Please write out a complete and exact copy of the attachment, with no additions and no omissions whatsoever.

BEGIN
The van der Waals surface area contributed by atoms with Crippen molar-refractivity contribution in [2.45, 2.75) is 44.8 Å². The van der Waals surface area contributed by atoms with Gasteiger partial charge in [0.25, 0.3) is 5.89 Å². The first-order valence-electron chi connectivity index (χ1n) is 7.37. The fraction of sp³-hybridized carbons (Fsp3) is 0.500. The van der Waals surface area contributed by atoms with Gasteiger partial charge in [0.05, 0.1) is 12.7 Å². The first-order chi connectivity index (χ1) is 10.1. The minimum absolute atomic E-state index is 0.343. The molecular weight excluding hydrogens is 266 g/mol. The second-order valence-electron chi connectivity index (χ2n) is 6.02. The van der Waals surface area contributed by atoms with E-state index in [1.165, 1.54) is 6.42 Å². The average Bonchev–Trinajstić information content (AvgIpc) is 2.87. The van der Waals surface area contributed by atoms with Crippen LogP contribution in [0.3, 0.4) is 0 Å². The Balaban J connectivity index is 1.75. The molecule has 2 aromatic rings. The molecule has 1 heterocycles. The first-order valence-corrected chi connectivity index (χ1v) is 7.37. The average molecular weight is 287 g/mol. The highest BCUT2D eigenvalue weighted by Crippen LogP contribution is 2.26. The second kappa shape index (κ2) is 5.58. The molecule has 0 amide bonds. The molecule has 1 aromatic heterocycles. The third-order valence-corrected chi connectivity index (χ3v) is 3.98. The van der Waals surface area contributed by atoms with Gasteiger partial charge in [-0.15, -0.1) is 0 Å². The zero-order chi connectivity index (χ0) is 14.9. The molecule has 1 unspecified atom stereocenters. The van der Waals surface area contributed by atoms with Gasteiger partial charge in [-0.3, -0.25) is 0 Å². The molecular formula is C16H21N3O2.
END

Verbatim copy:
The van der Waals surface area contributed by atoms with Crippen molar-refractivity contribution in [2.45, 2.75) is 44.8 Å². The van der Waals surface area contributed by atoms with Gasteiger partial charge in [0.25, 0.3) is 5.89 Å². The first-order valence-electron chi connectivity index (χ1n) is 7.37. The fraction of sp³-hybridized carbons (Fsp3) is 0.500. The van der Waals surface area contributed by atoms with Gasteiger partial charge in [0.05, 0.1) is 12.7 Å². The first-order chi connectivity index (χ1) is 10.1. The minimum absolute atomic E-state index is 0.343. The molecular weight excluding hydrogens is 266 g/mol. The second-order valence-electron chi connectivity index (χ2n) is 6.02. The van der Waals surface area contributed by atoms with E-state index in [1.165, 1.54) is 6.42 Å². The average Bonchev–Trinajstić information content (AvgIpc) is 2.87. The van der Waals surface area contributed by atoms with Crippen LogP contribution in [0.3, 0.4) is 0 Å². The Balaban J connectivity index is 1.75. The molecule has 2 aromatic rings. The molecule has 1 heterocycles. The first-order valence-corrected chi connectivity index (χ1v) is 7.37. The average molecular weight is 287 g/mol. The highest BCUT2D eigenvalue weighted by Crippen LogP contribution is 2.26. The second kappa shape index (κ2) is 5.58. The molecule has 0 amide bonds. The molecule has 1 aromatic heterocycles. The third-order valence-corrected chi connectivity index (χ3v) is 3.98. The van der Waals surface area contributed by atoms with Gasteiger partial charge in [-0.15, -0.1) is 0 Å². The zero-order chi connectivity index (χ0) is 14.9. The molecule has 1 unspecified atom stereocenters. The van der Waals surface area contributed by atoms with Gasteiger partial charge in [-0.3, -0.25) is 0 Å². The molecular formula is C16H21N3O2.